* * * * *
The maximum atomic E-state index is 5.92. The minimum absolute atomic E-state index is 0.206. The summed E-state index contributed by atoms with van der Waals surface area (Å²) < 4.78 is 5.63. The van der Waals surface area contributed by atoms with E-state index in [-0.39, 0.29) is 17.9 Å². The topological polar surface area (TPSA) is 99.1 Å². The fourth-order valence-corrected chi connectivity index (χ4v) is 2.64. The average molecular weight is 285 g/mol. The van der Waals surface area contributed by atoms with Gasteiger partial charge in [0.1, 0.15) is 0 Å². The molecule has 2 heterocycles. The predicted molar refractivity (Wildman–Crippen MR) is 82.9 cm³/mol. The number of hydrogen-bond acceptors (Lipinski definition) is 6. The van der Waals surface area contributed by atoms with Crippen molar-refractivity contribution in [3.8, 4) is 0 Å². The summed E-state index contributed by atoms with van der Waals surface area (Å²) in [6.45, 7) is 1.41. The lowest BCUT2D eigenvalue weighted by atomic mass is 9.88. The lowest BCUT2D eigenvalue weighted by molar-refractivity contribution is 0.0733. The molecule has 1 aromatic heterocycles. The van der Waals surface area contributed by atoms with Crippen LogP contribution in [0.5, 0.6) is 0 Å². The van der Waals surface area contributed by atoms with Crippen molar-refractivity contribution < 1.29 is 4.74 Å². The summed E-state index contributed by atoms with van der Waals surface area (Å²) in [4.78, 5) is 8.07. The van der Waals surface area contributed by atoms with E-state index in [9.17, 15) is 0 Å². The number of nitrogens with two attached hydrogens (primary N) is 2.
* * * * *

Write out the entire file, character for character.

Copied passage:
The maximum atomic E-state index is 5.92. The minimum absolute atomic E-state index is 0.206. The summed E-state index contributed by atoms with van der Waals surface area (Å²) < 4.78 is 5.63. The van der Waals surface area contributed by atoms with E-state index in [-0.39, 0.29) is 17.9 Å². The topological polar surface area (TPSA) is 99.1 Å². The fourth-order valence-corrected chi connectivity index (χ4v) is 2.64. The average molecular weight is 285 g/mol. The van der Waals surface area contributed by atoms with Gasteiger partial charge in [0.1, 0.15) is 0 Å². The molecule has 2 heterocycles. The predicted molar refractivity (Wildman–Crippen MR) is 82.9 cm³/mol. The number of hydrogen-bond acceptors (Lipinski definition) is 6. The van der Waals surface area contributed by atoms with Crippen molar-refractivity contribution in [3.8, 4) is 0 Å². The summed E-state index contributed by atoms with van der Waals surface area (Å²) in [6.45, 7) is 1.41. The lowest BCUT2D eigenvalue weighted by atomic mass is 9.88. The lowest BCUT2D eigenvalue weighted by molar-refractivity contribution is 0.0733. The molecule has 1 aromatic heterocycles. The van der Waals surface area contributed by atoms with Crippen LogP contribution in [0.5, 0.6) is 0 Å². The van der Waals surface area contributed by atoms with Crippen molar-refractivity contribution < 1.29 is 4.74 Å². The summed E-state index contributed by atoms with van der Waals surface area (Å²) in [4.78, 5) is 8.07. The van der Waals surface area contributed by atoms with E-state index in [9.17, 15) is 0 Å². The number of nitrogens with two attached hydrogens (primary N) is 2.